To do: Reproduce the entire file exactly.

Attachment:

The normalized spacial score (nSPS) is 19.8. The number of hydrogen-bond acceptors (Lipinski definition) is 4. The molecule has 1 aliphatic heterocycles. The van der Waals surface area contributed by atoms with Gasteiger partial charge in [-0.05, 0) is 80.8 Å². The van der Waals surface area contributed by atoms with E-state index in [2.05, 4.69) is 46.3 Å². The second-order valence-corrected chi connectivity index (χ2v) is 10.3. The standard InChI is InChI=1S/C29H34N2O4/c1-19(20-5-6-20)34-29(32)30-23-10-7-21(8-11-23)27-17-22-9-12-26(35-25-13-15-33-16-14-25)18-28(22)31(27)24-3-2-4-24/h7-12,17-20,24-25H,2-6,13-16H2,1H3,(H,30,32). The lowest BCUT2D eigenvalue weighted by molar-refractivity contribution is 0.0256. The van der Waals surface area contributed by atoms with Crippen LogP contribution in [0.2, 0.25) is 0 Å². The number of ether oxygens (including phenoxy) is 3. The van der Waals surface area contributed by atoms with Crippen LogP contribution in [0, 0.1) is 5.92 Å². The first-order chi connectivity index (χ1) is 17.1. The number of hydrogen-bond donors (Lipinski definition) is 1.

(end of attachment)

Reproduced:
The normalized spacial score (nSPS) is 19.8. The number of hydrogen-bond acceptors (Lipinski definition) is 4. The molecule has 1 aliphatic heterocycles. The van der Waals surface area contributed by atoms with Gasteiger partial charge in [-0.05, 0) is 80.8 Å². The van der Waals surface area contributed by atoms with E-state index in [2.05, 4.69) is 46.3 Å². The second-order valence-corrected chi connectivity index (χ2v) is 10.3. The standard InChI is InChI=1S/C29H34N2O4/c1-19(20-5-6-20)34-29(32)30-23-10-7-21(8-11-23)27-17-22-9-12-26(35-25-13-15-33-16-14-25)18-28(22)31(27)24-3-2-4-24/h7-12,17-20,24-25H,2-6,13-16H2,1H3,(H,30,32). The lowest BCUT2D eigenvalue weighted by molar-refractivity contribution is 0.0256. The van der Waals surface area contributed by atoms with Crippen LogP contribution in [0.2, 0.25) is 0 Å². The number of ether oxygens (including phenoxy) is 3. The van der Waals surface area contributed by atoms with Crippen LogP contribution in [0, 0.1) is 5.92 Å². The first-order chi connectivity index (χ1) is 17.1. The number of hydrogen-bond donors (Lipinski definition) is 1.